Not only does reducing eligibility for the bill’s programs reduce its cost, it could also help Democrats avoid political attacks that they are spending money on Americans who don’t need it.
Rep. Jared Golden (D., Maine), who represents a competitive district, recently wrote in an op-ed in the Portland Press Herald that the bill’s program was “for responsible working and middle-class families.” should be targeted.” Mr. Manchin has repeatedly warned against building a “deserving society”.
Max Socki, a senior research fellow at the Center for Economic and Policy Research, a liberal think tank, said the means-testing programs would help build political support for the bill.
“The details of any such scheme are basically lost on the voters, but upon hearing that it is not free for everyone, members like Manchin say, ‘We didn’t give the entire shop, we disciplined the program. ,” said Mr. Soki.
According to Molly Michaelmore, a professor of history in Washington, passing the bill to provide benefits to only low- and middle-income Americans may prove politically helpful in the short term, but it may pose a political problem in the long term. Can do. and Lee University which studies US fiscal policy.
Ms Michelmore said Social Security and Medicare have remained in place for decades because many Americans pay and benefit from them, making it politically difficult for lawmakers to try to cut them. A 2020 AARP poll showed Social Security with more than 90% support across political parties.
Social programs targeting poorer Americans in the US have historically been more vulnerable to cuts and political attack, he said, pointing to the 1996 welfare reform bill.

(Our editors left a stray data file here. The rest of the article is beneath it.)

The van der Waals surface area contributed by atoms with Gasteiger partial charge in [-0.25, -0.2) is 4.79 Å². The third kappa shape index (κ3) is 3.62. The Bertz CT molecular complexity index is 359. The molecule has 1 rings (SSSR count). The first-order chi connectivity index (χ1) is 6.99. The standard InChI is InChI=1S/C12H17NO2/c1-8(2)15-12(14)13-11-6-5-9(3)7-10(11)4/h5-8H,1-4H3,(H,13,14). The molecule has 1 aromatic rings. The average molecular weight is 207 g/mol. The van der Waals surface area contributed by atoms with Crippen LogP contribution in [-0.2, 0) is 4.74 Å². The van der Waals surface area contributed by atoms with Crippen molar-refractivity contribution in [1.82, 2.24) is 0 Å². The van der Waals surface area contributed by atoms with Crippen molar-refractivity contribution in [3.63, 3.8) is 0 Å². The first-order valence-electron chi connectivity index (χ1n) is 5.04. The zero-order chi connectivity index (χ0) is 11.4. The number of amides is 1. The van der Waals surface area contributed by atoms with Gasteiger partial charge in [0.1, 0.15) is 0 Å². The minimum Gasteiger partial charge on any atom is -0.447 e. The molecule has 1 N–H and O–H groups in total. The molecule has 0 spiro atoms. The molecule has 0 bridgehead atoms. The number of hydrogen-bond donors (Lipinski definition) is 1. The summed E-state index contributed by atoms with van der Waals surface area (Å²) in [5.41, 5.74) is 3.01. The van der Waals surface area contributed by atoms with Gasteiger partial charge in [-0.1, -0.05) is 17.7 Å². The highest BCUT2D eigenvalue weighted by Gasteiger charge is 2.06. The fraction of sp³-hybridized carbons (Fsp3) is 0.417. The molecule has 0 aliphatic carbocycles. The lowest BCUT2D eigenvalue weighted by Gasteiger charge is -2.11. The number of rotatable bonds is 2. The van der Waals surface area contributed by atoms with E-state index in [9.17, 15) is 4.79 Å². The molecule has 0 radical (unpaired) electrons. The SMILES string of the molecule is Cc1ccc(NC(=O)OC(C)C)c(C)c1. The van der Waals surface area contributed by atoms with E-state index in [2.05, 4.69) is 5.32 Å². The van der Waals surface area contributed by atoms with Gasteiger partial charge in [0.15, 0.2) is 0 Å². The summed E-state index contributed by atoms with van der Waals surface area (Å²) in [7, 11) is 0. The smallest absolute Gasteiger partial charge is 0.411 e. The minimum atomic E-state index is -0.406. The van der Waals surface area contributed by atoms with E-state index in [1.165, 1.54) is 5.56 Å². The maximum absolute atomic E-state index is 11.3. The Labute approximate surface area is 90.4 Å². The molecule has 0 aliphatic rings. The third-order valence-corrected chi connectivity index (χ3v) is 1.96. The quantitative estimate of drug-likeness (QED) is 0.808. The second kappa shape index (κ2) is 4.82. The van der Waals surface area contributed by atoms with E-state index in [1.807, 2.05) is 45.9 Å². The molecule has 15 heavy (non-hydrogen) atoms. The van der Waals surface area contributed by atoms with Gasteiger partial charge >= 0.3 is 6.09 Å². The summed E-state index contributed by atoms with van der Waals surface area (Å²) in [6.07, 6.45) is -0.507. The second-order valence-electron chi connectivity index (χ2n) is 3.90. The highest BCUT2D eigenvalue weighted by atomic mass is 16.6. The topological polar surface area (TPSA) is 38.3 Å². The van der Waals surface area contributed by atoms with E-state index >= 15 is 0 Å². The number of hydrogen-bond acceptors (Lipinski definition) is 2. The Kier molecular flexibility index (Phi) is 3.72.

“Having that means-tested will reduce the constituency for that program and actually make it feel like welfare, which is politically toxic,” Ms Michelmore said.
Unlike Social Security and Medicare, however, the social programs on Mr Biden’s agenda will be funded by tax increases on the wealthy and businesses rather than payroll taxes.
The debate among Democrats has cut across typical ideological lines, with centrist and moderate Democrats in favor of the bill and against the means-tested elements of the bill. Centrists such as Mr Lamb who advocate universal benefits have also pushed for legislation to focus resources on a small number of programs over the long term. Progressives have advocated that Democrats fund a range of universal programs for fewer years and pressure future lawmakers to continue funding for-profits.
Some Democrats and outside advocates also argue that means-testing programs harm their efficacy. The need for Americans to prove their eligibility can create barriers to entry, lowering participation rates. They say the earnings of low-income Americans are sometimes volatile, meaning that some may change in eligibility over the course of a year.
“When you wave your hand and say we’re going to do a means-test, the details matter,” said Elizabeth Lower-Bash, director of income and work support at the Center for Law and Social Policy.
—Katherine Lucy contributed to this article.